Some district employees have a different view of Reece.
Neal Skapura, president of the district’s classified staff union, AFSCME Local 1, said some of the chancellor’s recent actions felt untrustworthy.
The Titan Group, an outside investigator hired by the district’s human resources office, accused Reece of interfering in a probe into possible misconduct by a college employee. According to the investigator’s June memo to the board, obtained by Inside Higher Ed, the district’s complaint hotline received an allegation that an instructor paid students to enroll in his classes and then allowed them to drop the classes after census day when colleges take a formal count of enrollment numbers. Reece assured the employee in text messages, images of which were included in the memo, that he would shut down the investigation. It also alleges Reece put the chief human resources officer on administrative leave after he spoke up about the “unethical actions Chancellor Reece was proposing.”
“As a contracted vendor that has worked with this college for years, I am shocked by Chancellor Reece’s antics, improper behavior, lack of ethics, and poor judgment,” Edward Saucerman, president and owner of the Titan Group, wrote in the memo. ” … This behavior by Chancellor Reece is unprecedented and calls for a full-fledged investigation into his actions and relationship with an employee facing several allegations of misconduct.”
Saucerman declined a request to discuss the report but said the group has worked with the district for at least nine years.
Michels said Reece made the decision to halt the investigation with his support and “in dialogue with union leadership.” He believes the investigation into the instructor was further proof of a culture of weaponizing complaints within the district.
Another source of conflict was the chancellor’s enrollment recovery plan, which would spend up to $10 million over the course of three years on marketing to students with a goal of increasing enrollment by 15,000 students. The district’s student headcount fell to 31,058 from 34,201 students, a 9.2 percent drop, from fall 2019 to fall 2020. Community colleges nationwide experienced enrollment declines during that same period with particularly steep drops across California’s 116 community college system.
Leong noted that a new state funding formula for community college districts, which goes into effect in the 2024-2025 academic year, will base a significant portion of the funding on student success metrics and other factors. That means funding levels will be more difficult to predict.
The shift is a “big, big deal,” Leong said. “I think that what we came up with is a comprehensive plan that I believe is a smart, visionary way of approaching this dilemma that we’re facing.”
However, Skapura said he and others raised concerns that up to $10 million was an exorbitant and “unprecedented” amount for a community college to spend on marketing.
“We all came to the same to the same conclusion — we’re flushing money away on this stupid thing,” he said.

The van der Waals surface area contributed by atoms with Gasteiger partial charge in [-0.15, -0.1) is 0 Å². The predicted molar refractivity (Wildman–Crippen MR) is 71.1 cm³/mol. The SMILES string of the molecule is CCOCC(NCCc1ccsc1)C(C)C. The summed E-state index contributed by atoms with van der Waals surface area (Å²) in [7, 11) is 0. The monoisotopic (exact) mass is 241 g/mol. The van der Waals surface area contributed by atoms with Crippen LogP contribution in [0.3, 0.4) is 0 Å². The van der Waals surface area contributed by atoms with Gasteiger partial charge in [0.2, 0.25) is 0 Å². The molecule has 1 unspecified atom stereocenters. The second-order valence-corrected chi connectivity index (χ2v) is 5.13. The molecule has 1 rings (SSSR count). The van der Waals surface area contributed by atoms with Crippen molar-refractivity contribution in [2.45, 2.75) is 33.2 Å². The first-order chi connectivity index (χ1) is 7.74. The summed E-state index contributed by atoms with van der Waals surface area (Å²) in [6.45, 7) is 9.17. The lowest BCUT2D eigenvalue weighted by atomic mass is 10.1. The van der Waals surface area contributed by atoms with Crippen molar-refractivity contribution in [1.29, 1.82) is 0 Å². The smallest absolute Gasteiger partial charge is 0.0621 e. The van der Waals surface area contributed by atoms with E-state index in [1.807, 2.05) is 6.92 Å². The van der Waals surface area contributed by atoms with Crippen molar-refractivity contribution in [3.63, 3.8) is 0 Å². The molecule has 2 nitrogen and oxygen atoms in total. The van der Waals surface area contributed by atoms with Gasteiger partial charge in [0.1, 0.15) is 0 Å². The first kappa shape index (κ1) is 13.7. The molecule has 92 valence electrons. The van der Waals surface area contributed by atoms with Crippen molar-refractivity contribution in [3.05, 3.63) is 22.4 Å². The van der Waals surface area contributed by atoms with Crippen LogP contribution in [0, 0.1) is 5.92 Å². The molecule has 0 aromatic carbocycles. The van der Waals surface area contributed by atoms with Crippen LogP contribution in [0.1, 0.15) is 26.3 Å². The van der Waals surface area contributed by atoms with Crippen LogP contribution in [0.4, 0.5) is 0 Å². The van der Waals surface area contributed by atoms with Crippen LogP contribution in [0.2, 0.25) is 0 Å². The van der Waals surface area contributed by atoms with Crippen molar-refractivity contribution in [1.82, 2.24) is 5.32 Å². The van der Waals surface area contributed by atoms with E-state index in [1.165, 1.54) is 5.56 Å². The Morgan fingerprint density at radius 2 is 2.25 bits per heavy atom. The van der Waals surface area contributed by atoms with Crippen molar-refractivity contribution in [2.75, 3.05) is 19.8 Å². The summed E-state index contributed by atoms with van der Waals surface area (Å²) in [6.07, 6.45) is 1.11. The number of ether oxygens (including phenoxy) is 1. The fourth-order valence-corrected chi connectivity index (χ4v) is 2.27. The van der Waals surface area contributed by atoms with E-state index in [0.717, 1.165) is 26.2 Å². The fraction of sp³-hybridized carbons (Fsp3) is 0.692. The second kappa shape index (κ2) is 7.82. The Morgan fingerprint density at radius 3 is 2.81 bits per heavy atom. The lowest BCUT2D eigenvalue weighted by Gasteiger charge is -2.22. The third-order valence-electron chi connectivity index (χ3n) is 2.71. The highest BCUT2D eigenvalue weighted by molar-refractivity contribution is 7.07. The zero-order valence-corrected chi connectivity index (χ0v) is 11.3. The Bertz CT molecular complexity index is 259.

Skapura also believes Reece behaved unethically in the planning process. VisionPoint, one of the firms hired to help outline the marketing plan, was allowed to bid on the contract to implement it, a decision some administrators advised against. Reece recused himself from the selection process to address potential legal concerns and VisionPoint was ultimately chosen in April. The board reversed course in May and rescinded the contract after seeking additional legal counsel.
Nonetheless, “at that point, the whole thing looks tainted,” Skapura said.
Michels believes this incident with the marketing firm may have landed Reece on administrative leave but “if it was the wrong thing to do, I think he made the mistake innocently.” He believes there was “nothing corrupt about the process.”
The district was already embroiled in conflict before this latest debacle. The governing board did not extend the contracts of the chief financial officer, the chief human resources officer and the executive vice chancellor of administrative services, who served as interim chancellor at the time, last year to the consternation of staff and faculty union leaders. All three have sued the district, according to Skapura.
The chief financial officer, Jonah Nicholas, left the district for another job, according to Skapura. The two other administrators remained until the end of their contracts but have since been put on paid administrative leave without explanation. Dio Shipp, the associate vice chancellor and chief human resources officer, was put on administrative leave in June and Eugene Huff, executive vice chancellor of administrative services, was put on administrative leave in August.
Meanwhile, two of the board members who voted not to renew the contracts, Vicki Gordon and Greg Enholm, were separately found to have committed ethics violations, including putting undue pressure on administrators and harassing fellow board members, and were not re-elected in November 2020.
Michels told the board that placing Reece and other senior administrators on administrative leave has been “distracting and destabilizing.”
“We are spending an enormous amount of time in this district putting out fires that we are lighting ourselves,” Michels said. “I’m a professor. I want to work on student issues. I work for the union to make it easier for my professors to teach and create learning conditions and teaching conditions that are ideal. And I can’t do that if there’s nobody at the district office to be a partner in negotiations and problem solving.”